You know, you can justify it all day long, but it still does not change the fact that paying the rates they charge for PPV movies is no longer worth it. Being able to keep those movies and watch them again helped justify the cost, some. When you rent a movie from Netflix or Blockbuster, are you allowed to only watch it once, and return it within 24 hours? OF COURSE NOT!!!!! (to borrow your words) I don't know where you rent your movies, but I would consider looking elsewhere if it's due back the next day. The bottom line is, whether we think it is fair or not, it won't matter. People will not buy it because it will not be worth it.

Now the HBO and other premium channels stuff they are evidently pulling on Direct TV is another matter too. It's just plane silly. So they run John Adams six times inside of a week. I guess you could record each occurrence of the same episode, in case you wanted to watch it more than once. But they repeat the same episodes and movies all the time. In fact, they will run it to the ground, to the point where you are sick of watching it. So that's OK, I guess, just as long as you get tired of it on their schedule instead of yours? Are they serious? The King of repeat and run movies into the ground doesn't want you to DVR and save it so you can watch it again? And it's not like keeping movies in your DVR causes you to cancel their service if you have HBO. Do they think people store up a bunch of movies and then cancel their premium service? Wait until they roll this policy out to the premium channels, then watch the cancellations roll in. And then you could have a situation where STARZ advertises DRM free movies, and has an advantage over HBO, just as an example. I don't think this will play out like the powers that make these decisions think.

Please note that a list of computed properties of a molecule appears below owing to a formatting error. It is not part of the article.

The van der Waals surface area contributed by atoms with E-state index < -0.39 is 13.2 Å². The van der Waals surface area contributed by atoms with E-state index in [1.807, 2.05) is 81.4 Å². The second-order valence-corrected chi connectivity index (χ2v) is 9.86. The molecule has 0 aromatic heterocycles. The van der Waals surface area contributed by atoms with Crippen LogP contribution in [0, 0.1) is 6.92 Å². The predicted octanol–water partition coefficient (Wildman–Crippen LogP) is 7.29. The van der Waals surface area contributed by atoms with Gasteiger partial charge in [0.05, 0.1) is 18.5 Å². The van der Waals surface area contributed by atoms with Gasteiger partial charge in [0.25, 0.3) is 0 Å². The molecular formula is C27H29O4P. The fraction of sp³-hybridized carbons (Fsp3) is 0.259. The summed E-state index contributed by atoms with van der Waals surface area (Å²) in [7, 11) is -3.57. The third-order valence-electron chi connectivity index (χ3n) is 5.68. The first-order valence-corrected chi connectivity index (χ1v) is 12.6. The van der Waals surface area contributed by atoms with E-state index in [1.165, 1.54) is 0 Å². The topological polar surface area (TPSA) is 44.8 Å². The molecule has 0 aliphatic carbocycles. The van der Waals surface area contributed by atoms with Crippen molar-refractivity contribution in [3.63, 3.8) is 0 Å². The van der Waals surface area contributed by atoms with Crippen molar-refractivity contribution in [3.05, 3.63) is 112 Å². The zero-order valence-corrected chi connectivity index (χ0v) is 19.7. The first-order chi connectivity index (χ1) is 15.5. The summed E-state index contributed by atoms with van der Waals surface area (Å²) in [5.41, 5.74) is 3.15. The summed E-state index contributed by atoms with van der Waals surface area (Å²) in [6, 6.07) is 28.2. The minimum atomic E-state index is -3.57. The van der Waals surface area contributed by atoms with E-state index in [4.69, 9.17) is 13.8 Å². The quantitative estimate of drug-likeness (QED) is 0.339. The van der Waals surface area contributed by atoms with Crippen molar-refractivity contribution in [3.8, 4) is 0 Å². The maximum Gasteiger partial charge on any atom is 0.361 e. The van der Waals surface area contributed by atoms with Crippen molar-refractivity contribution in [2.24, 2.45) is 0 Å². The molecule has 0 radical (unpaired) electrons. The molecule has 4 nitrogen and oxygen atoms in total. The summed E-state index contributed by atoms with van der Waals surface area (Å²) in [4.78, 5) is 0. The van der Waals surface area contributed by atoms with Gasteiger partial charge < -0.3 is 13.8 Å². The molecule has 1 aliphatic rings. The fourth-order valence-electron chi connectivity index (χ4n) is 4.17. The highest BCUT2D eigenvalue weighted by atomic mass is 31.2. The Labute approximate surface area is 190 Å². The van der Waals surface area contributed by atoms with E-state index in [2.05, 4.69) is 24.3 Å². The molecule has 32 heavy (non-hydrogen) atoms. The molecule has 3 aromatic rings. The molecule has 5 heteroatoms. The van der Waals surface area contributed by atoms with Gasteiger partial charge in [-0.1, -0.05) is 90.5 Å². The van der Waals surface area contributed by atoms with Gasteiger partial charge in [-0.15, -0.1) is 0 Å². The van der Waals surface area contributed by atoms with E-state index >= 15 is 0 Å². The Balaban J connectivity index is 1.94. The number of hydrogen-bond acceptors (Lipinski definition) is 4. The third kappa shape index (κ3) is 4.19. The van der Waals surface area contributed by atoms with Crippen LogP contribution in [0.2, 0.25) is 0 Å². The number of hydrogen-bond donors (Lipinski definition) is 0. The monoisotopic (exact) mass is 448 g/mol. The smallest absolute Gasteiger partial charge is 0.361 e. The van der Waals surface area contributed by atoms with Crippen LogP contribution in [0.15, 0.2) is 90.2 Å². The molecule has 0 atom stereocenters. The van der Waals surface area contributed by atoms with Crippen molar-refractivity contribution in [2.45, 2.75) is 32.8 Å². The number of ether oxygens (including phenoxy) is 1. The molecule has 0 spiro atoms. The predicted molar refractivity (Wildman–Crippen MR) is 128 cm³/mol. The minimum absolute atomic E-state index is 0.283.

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Smith P.

On Vacation
Oct 4, 2003
8,907
1
Bay Area, CA
For me is major drawback in wetz73 post what doesn't works in this case - you're watching a movie on big screen with superior quality of video and audio parts. Home PPV is a crap if you want to compare to home TV.
 

ekilgus

SatelliteGuys Pro
Jan 22, 2007
1,159
707
Southeast US
What's all the fuss? They're just screwing themselves with that DRM crap. As previously stated, one can wait a few months and watch/record the movie off of one of the premimum channels. If you don't want to wait you can rent it from whatever service you use, burn a copy and you can watch the movie anytime you like as many times as you like.

Finally, there are a ton of movies you can download and burn to a DVD. I'm just getting into this and I think the going cost is about $4.99 a download.

I think there will be a lot more of this going on and a lot less PPV purchases.
 

vegassatellite

SatelliteGuys Pro
Pub Member / Supporter
Nov 5, 2007
3,319
174
Phoenix, AZ
I fail to see their logic. Sure, people might pay $4 to $5 for the instant gratification that comes with ordering a movie via PPV, but how many will pay that again if they feel like watching the same movie a week from now? That's $9 to watch a movie twice in a week, when you could own the DVD for a little more than that.

There simply isn't enough re-ordering of the same movies on PPV by the same households to rationalize that this would create additional revenue streams. The only way I see this as being financially logical, is if they are hoping people will be forced to buy the DVD if they want to see it again after the DRM period expires. Then again, I don't know of too many people rushing out to buy the movie within a real short period of having seen it on PPV. To that extent, a 30-60 day DRM limit probably would have gone over with much less anger. People could still see the movie for a while, but would eventually have to buy it if they want to casually view it on a whim later.